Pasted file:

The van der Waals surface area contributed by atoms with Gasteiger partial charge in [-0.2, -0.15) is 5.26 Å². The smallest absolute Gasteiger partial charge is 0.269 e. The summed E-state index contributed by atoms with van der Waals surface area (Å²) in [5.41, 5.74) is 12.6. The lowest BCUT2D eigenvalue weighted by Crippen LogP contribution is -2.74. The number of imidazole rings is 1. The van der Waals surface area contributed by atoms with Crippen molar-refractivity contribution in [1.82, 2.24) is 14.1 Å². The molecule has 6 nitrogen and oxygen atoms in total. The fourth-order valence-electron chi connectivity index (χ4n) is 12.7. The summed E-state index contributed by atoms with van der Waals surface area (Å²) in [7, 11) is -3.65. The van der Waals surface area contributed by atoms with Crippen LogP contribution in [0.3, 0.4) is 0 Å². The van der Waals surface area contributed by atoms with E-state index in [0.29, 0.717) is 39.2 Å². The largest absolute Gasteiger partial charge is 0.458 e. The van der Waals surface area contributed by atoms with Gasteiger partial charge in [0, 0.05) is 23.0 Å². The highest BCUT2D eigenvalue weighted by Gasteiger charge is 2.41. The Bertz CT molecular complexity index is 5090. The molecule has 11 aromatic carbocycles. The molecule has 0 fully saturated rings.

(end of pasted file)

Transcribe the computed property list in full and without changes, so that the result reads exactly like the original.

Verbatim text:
The van der Waals surface area contributed by atoms with Gasteiger partial charge in [-0.2, -0.15) is 5.26 Å². The smallest absolute Gasteiger partial charge is 0.269 e. The summed E-state index contributed by atoms with van der Waals surface area (Å²) in [5.41, 5.74) is 12.6. The lowest BCUT2D eigenvalue weighted by Crippen LogP contribution is -2.74. The number of imidazole rings is 1. The van der Waals surface area contributed by atoms with Crippen molar-refractivity contribution in [1.82, 2.24) is 14.1 Å². The molecule has 6 nitrogen and oxygen atoms in total. The fourth-order valence-electron chi connectivity index (χ4n) is 12.7. The summed E-state index contributed by atoms with van der Waals surface area (Å²) in [7, 11) is -3.65. The van der Waals surface area contributed by atoms with Crippen LogP contribution in [0.3, 0.4) is 0 Å². The van der Waals surface area contributed by atoms with E-state index in [0.29, 0.717) is 39.2 Å². The largest absolute Gasteiger partial charge is 0.458 e. The van der Waals surface area contributed by atoms with Gasteiger partial charge in [0, 0.05) is 23.0 Å². The highest BCUT2D eigenvalue weighted by Gasteiger charge is 2.41. The Bertz CT molecular complexity index is 5090. The molecule has 11 aromatic carbocycles. The molecule has 0 fully saturated rings.